With due respect to the athletic achievements of Magic and O.J., they are not in the category of Joe Paterno. In digesting Paterno’s firing last Wednesday after 46 years as the head coach at Penn State, I could come up with only two other college coaches (both basketball) I consider of similar renown when we measure their achievements in the arena and in the larger, more important, picture we know as life: UCLA’s John Wooden and North Carolina’s Dean Smith. Forget Paterno’s 409 wins and two national championships. This is a man whose program graduated as many as 89 percent of its players. (In baseball terms, this is a big-league player hitting .450.) A Penn State library was built with funds raised entirely by Paterno and his wife. Joe Paterno is, by most every measure, a decent man. An exceptional man, even.
But Joe Paterno had at least one blind spot, at least one breakdown in judgment. Who knows when Paterno first got wind that his longtime assistant may have been acting inappropriately with children? Perhaps it was 1999, when Sandusky retired at the still-young coaching age of 55. Perhaps it was in 2002 when, according to the grand jury, a graduate-assistant approached him having seen Sandusky raping a child inside Penn State’s football facility. Whenever Paterno became aware, he should have called the police. Had that call been made, we wouldn’t have a story of such magnitude today (and the Sandusky victim count would be much smaller).
With the demise of a man who belonged on a college sports Mount Rushmore, I see three lessons we should carry into a future made less certain by the reminder that there are, indeed, monsters among us:
• There are authority figures ... and there’s the police. The grad student who witnessed a crime (on a horrific scale) reported what he’d seen to a man (Paterno) he considered an authority. Paterno then reported what he’d heard to another authority (a Penn State vice president). And so the word traveled and, presumably, was minimized with each telling. Forget good-Samaritan laws that obligate us to report crimes we witness. Let’s remember the moral obligation we have, particularly to victimized children. Predators rely on silence and fear ... and a blind eye from authority.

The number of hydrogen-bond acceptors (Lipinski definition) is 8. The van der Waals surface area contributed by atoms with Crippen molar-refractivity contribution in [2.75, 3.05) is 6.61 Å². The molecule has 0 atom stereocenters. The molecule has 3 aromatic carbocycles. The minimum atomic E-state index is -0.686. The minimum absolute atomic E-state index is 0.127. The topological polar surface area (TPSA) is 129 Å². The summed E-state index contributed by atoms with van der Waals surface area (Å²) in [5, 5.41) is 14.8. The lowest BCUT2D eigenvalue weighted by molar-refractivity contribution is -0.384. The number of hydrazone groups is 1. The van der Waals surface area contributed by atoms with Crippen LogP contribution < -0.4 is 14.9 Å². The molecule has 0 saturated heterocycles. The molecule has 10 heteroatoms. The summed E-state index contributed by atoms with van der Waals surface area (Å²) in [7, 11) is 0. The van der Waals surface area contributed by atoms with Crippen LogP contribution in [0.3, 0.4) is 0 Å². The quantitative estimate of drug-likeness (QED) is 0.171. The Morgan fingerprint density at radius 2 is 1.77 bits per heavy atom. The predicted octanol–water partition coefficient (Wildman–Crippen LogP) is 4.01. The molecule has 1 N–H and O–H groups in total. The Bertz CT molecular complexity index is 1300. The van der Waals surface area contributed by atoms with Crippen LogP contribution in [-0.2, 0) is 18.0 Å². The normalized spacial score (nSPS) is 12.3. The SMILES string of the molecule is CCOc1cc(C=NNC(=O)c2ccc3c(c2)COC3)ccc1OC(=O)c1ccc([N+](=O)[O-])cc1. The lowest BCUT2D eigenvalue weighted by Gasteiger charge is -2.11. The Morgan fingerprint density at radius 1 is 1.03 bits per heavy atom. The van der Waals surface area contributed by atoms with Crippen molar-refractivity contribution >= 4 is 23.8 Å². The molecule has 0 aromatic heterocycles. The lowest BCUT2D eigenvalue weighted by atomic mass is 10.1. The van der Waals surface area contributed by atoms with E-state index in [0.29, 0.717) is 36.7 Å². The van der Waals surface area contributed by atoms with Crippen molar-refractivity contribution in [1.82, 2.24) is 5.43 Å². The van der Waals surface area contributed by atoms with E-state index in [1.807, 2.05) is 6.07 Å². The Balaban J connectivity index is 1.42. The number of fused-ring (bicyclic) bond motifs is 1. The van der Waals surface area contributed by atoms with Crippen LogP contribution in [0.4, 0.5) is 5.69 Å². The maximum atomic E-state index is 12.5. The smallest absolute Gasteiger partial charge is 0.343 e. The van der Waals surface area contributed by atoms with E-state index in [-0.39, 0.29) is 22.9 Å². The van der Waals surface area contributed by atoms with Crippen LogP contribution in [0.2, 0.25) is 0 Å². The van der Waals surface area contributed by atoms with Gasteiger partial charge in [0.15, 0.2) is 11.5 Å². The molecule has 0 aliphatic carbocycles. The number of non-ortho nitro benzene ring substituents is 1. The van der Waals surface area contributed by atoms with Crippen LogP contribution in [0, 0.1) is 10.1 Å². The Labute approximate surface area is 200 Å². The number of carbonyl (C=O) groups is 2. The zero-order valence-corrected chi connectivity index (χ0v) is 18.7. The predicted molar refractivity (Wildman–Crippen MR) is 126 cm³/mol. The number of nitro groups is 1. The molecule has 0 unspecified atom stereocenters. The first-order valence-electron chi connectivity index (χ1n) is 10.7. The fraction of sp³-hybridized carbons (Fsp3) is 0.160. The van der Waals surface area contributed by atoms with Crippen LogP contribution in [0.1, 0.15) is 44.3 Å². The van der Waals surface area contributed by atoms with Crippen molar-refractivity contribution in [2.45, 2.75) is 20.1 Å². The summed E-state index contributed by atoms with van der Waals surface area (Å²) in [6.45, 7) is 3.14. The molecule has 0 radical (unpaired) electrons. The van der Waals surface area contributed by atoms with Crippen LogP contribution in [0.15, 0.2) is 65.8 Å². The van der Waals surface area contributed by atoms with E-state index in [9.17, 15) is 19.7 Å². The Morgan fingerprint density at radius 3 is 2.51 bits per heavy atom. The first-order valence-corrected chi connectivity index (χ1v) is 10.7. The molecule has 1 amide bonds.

• Exclusive power is dangerous. Paterno achieved a status in and around Penn State that, frankly, isn’t natural. It’s the stuff we read and hear about when tyrants are taken down overseas. (To be sure, Paterno’s elevated stature was gained through benevolent actions.) In the words of Theodore Roosevelt, “The rule of the boss is the negation of democracy.” When looking back on Paterno’s fall, we’ll see that the rule of the boss was, in this case, the negation of justice. However much power a person is seen to hold, there must be someone brave enough to tell him (or her) when a decision is wrong. “Coach, you really need to go to the police with this.”
• Sports are a privilege, and supplementary. Penn State did the right thing in firing both Paterno and president Graham Spanier. The student rally in support of Paterno last Wednesday night was unsettling. (As was the football game played Saturday. Should have been cancelled.) We too often describe our favorite athletes and coaches as heroes. They're not. The young men who came forward to finally bring Jerry Sandusky to justice ... they are heroes.
With the NBA’s players and owners refusing to share each other’s toys, it’s time sports fans in this part of the world get acquainted with an alternative winter game. Yes, I speak of hockey, the fourth “major” team sport in North America. Whether or not you’ve been to a RiverKings game at the DeSoto Civic Center (or better, a Predators game in Nashville), it’s not too late to call yourself a hockey fan. Here are the 10 things you must know to leave the hardwood for a frozen pond.
• In historical terms, Wayne Gretzky is to the NHL what Wilt Chamberlain was to the NBA. And John Stockton. And Magic Johnson.